Binyavanga Wainaina: The African memoirist who dared to come out

The African memoirist who dared to come out

Binyavanga Wainaina is one of Kenya’s leading literary figures–and a gay man in Africa, at a time where it’s dangerous to be one

Binyavanga Wainaina. (Photo by Cole Garside for Maclean's)
Binyavanga Wainaina. (Photo by Cole Garside for Maclean’s)

For his 43rd birthday this past January, the Kenyan memoirist Binyavanga Wainaina, the best-known Kenyan writer of his generation, gave himself a most unusual gift: he came out as a gay man. “I like adventures,” he says, with a hearty laugh.

Of course, this is a particularly fraught time to be an African who is gay. In February, Uganda’s president passed a law that enforced lifetime imprisonment for “aggravated homosexuality,” and jail for those who “counsel or reach out to gays.” In Nigeria, a law banning “open show” of same-sex public affection signed in January has spurred beatings and harassment. Wainaina lives in Dakar, Senegal now, and insists things are different in his native Kenya. But it’s hard to ignore the tide of anti-gay sentiment: Of the more than 77 countries where homosexual acts are illegal, 33 are in sub-Saharan Africa. In Kenya, too, some members of parliament are mounting a campaign targeting homosexuality in the country, seeking the upholding of loosely enforced laws that make consensual homosexual acts punishable by up to 14 years in prison.

Nevertheless, Wainaina–­the founder of influential publisher/literary magazine Kwani?, and the man recently named one of Time‘s 100 most influential people,­ came out in a very public way. Three years after the publication of his memoir, One Day I Will Write About This Place, he released a “lost chapter,” which invented a dialogue between him and his dying mother where he admitted: “I am a homosexual, mum.”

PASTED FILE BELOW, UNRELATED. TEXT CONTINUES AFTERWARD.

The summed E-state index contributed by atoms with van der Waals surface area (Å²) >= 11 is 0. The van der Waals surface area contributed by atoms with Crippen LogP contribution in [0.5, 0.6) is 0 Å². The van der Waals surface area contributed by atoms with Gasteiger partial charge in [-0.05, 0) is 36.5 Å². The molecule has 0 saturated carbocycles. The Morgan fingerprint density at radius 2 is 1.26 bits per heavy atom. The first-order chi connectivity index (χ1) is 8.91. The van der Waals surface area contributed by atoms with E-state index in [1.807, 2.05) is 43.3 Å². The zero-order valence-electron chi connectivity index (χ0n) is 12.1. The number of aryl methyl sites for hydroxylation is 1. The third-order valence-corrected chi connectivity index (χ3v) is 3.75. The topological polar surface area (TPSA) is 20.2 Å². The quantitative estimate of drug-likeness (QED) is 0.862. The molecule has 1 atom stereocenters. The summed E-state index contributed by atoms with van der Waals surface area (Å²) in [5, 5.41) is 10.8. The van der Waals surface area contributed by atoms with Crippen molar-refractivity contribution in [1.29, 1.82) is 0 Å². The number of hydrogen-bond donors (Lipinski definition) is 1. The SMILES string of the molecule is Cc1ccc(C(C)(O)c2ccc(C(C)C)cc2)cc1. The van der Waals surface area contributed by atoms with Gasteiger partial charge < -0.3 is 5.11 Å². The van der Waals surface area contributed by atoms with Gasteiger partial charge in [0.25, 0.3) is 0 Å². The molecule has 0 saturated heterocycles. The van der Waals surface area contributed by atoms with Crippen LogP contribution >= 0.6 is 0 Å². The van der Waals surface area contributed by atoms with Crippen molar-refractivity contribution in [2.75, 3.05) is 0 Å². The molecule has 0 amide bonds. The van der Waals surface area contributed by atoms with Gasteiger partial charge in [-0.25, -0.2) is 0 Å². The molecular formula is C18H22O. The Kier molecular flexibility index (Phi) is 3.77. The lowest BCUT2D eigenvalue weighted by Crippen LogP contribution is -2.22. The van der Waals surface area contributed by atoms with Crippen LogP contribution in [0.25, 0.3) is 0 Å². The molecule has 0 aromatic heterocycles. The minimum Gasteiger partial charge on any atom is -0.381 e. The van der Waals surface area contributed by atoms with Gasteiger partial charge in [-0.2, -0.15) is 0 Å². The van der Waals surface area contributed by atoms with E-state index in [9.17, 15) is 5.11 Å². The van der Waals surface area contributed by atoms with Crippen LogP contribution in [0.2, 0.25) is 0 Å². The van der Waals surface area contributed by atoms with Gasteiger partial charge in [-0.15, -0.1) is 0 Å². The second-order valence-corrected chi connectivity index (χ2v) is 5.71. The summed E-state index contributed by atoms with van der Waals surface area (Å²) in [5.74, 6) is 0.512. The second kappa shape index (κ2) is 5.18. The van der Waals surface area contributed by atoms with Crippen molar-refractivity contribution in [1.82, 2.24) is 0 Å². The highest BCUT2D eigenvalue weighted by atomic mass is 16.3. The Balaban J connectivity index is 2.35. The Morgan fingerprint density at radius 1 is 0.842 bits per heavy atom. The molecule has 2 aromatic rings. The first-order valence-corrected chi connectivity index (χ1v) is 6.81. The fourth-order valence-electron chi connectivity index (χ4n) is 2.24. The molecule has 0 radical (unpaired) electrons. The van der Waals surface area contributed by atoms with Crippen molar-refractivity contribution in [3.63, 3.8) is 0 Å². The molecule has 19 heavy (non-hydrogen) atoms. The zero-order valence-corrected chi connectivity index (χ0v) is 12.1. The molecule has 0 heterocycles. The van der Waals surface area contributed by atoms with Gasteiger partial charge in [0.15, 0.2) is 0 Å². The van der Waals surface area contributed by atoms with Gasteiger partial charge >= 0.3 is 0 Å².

Wainaina spoke with Maclean’s in Toronto, where he was delivering a talk at a fundraiser panel discussion for IFT Theatre at Buddies in Bad Times Theatre during World Pride Week, about what it means to be gay in Africa, and why he decided to come out.

Q: What is the situation like in places like Uganda and Nigeria these days?

A: The situation in Uganda at this time is dire because of the new law. The new law in Uganda and Nigeria is best seen from the angle of knowing the political systems: there are presidents who are floundering in looming elections to maintain legitimacy, and they have gone for the lowest common denominator. The consequences of that, of course, are tragic. But it’s important to note that in Uganda, which has one of the most organized and strongest activist communities on the continent, there is an active petition in the Supreme Court [saying that the law violates the right to dignity and non-discrimination] that has a good chance of winning. It’s time that conversation was had.